The warlord of Višegrad
by Ed Vulliamy
The Bosnian town of Višegrad nestles in the valley of the Drina river at a particularly beautiful moment in its flow, where precipitous rocks part, giving way to a verdant valley. Spanning the river is a glorious bridge, iconic of Bosnia: an Ottoman structure of pumice stone, hewn in 1571 and the inspiration for a novel by Ivo Andrić, Bridge Over the Drina, which won its author the Nobel prize for literature. In the book, the bridge bears silent witness to Bosnia's history. Andrić died in 1975; but suddenly, seventeen years later, the bridge was bloodily defiled, turned into a slaughterhouse.
For centuries, although wars had crisscrossed the Drina, Višegrad had remained a town two-thirds Bosnian Muslim and one-third Bosnian Serb. The communities entwined, few caring who was what. But in the spring of 1992, a hurricane of violence was unleashed by Bosnian Serbs against their Muslim neighbours in Višegrad, with similar attacks along the Drina valley and other parts of Bosnia. Višegrad is one of hundreds of forgotten names, while the iconic Srebrenica echoes down history.
But Višegrad was especially vicious. Night after night, truckloads of Bosnian Muslim civilians were taken down to the bridge and riverbank by Bosnian Serb paramilitaries, unloaded, sometimes slashed with knives, sometimes shot, and thrown into the river, dead or in various states of half-death, turning the turquoise of the Drina red with blood. As well as the slaughter on the bridge, hundreds of Muslims were packed into houses across Višegrad and incinerated alive, including women and children. Višegrad was, too, the location for the one of the most infamous rape camps, at a spa called Vilina Vlas, where Muslim women and girls were violated all night, every night, to the point of madness and sometimes suicide.
Blood on his hands
As elsewhere, the pogrom was carried out on orders from the Bosnian Serb leader Radovan Karadžic and his military counterpart General Ratko Mladić, both still wanted for genocide. And as elsewhere, the persecution and mass murder was overseen by a ‘Crisis Committee’, established in every Bosnian Serb community. But anyone who survived the ravages of Višegrad will testify that the atrocities invariably bore the hallmark - directly or indirectly - of one man above all: Milan Lukić. On Monday, after seven years on the run from the war-crimes tribunal in The Hague, he was arrested outside his apartment in Buenos Aires.
For many in Bosnia, Lukić is a man who possibly has more blood directly on his hands than any other individual. There are many for whom the capture of Lukić is third in importance only to that of Karadžic and Mladić. For Lukić - now likely to be extradited to The Hague - the arrest means the end of thirteen long and remarkable years as alleged mass killer, alleged criminal gangster and someone said to have enjoyed, but lost, the cover of both the Serbian state and the network that protects Karadžic himself.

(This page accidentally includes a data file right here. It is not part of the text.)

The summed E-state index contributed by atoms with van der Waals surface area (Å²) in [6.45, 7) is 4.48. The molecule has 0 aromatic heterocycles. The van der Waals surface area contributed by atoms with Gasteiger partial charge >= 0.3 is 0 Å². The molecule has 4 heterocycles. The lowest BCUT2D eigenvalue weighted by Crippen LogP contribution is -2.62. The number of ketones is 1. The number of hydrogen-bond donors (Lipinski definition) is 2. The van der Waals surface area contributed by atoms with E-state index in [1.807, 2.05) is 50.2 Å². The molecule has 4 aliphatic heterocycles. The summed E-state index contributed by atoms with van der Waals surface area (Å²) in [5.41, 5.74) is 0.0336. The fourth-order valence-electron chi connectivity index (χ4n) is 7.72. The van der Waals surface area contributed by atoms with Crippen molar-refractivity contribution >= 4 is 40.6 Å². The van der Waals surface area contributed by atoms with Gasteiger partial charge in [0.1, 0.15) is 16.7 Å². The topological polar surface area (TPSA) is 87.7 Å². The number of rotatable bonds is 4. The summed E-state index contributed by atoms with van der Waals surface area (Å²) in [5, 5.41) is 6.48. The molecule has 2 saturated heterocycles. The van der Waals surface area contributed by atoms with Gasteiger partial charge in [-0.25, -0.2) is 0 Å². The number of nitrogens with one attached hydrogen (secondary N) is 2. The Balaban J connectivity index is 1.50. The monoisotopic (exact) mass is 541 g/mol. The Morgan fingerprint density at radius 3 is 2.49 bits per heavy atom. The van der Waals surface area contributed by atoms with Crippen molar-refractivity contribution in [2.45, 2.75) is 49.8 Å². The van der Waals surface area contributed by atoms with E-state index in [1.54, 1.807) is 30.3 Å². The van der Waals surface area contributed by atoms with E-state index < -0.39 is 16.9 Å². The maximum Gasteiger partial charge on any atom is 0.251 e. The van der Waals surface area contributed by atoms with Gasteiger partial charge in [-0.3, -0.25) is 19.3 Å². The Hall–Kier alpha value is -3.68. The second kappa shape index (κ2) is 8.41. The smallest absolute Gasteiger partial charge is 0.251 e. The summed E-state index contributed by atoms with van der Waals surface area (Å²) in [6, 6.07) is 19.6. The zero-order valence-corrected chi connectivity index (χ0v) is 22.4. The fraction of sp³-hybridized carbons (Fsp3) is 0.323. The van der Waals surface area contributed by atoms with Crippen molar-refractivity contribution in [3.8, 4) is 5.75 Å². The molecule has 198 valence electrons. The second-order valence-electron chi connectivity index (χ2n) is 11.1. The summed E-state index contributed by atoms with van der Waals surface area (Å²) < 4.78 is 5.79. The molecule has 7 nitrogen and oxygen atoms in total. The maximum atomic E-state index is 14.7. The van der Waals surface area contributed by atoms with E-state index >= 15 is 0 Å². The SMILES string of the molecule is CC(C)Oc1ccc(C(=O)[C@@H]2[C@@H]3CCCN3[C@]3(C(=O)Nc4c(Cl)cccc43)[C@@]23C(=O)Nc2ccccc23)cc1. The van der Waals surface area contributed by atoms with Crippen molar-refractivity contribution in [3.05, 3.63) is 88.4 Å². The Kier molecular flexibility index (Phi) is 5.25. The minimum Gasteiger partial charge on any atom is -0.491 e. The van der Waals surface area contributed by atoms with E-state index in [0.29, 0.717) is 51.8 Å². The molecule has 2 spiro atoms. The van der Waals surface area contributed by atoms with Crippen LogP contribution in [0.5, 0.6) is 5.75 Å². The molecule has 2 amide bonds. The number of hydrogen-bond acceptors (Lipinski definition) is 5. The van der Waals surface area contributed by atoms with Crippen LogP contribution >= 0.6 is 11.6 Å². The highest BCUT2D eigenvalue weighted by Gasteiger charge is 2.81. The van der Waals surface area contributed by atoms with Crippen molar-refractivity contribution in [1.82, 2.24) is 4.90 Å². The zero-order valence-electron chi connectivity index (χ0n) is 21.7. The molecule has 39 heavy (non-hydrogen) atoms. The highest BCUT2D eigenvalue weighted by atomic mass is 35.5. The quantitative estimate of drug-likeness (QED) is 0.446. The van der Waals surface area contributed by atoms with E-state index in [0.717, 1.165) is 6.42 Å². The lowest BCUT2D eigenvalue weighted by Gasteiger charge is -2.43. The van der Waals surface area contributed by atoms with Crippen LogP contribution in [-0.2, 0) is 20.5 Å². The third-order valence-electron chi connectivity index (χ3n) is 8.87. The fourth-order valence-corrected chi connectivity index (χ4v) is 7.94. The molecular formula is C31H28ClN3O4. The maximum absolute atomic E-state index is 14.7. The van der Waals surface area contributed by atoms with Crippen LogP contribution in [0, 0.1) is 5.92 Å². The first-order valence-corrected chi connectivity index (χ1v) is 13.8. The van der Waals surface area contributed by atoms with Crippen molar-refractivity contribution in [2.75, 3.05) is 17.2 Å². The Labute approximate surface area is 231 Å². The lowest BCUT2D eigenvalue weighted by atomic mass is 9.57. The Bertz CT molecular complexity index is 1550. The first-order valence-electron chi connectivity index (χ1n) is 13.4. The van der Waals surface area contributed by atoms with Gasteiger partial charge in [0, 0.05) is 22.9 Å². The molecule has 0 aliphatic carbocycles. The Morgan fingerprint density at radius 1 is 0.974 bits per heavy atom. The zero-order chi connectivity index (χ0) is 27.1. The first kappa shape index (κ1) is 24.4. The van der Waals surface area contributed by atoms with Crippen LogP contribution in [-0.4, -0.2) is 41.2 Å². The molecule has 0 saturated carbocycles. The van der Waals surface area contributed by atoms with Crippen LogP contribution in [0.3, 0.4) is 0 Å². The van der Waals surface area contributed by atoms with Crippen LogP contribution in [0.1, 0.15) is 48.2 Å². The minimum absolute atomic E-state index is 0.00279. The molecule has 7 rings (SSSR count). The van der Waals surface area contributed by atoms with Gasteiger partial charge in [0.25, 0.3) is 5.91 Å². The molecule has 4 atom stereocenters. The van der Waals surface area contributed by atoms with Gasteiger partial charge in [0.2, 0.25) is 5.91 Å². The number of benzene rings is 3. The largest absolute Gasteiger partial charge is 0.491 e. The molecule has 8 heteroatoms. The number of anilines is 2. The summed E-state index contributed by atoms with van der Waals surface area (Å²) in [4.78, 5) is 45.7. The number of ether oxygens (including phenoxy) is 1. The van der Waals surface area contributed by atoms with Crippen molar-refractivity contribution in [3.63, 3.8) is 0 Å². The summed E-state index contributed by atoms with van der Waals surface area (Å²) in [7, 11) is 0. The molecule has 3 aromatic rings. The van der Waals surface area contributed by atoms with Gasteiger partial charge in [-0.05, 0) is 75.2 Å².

The atrocities of 1992, which rid Višegrad of some 14,000 Muslims - put to flight or to death - remained the secret of scattered survivors for a long time. Years passed before Lukić's name first appeared in public, in The Guardian, which in early 1996 was invited to meet some survivors of the fall of Muslim enclaves at Srebrenica and Žepa, evacuated to a mental hospital in Dublin. Among them was a teenager called Jasmin R, who had fled Višegrad to Žepa in 1992, but was too young to fight. His duty, he said, was to help haul bloated corpses from a lonely junction between the Drina and Žepa rivers, for burial. Which bodies? The ones, he said, from the bridge at Višegrad. With a man called Mersud, he brought the bodies in by small boat, at night, to avoid sniper fire. ‘We dug the graves,’ he said calmly, ‘and buried 180 people.’ Later investigations established that about one body in twenty that floated by was rescued.
The search for Lukić began by locating Mersud himself, who confirmed Jasmin's story and knew and remembered Lukić well; he had ‘seemed a good guy’ during peacetime. It then emerged that in June 1992 a Višegrad police inspector, Milan Josipović, had received a macabre complaint from the manager of Bajina Bašta hydro-electric plant across the Serbian border, asking whoever was responsible to please slow the flow of corpses down the Drina. They were clogging up the culverts in his dam, well down river from Jasmin's and Mersud's Žepa graveyard.
Witnesses to the slaughter were tracked down, across Bosnia and Europe. All recalled a red Volkswagen Passat car (which Lukić had coveted, whose owner he was said to have shot and which he had commandeered) present at the scene. Fehida D, from her balcony, watched ‘Lukić, in his Passat, and the trucks behind, arrived on the bridge each evening. Sometimes they would throw people off alive, shooting at the same time.’ Hasena M, who escaped execution and ended up in a forced labour camp, had crouched near the bridge and ‘watched them put my mother and sister astride the parapet, like on a horse. I heard both women screaming, until they were shot in the stomach. They fell in the water - the men laughing as they watched. The water went red.’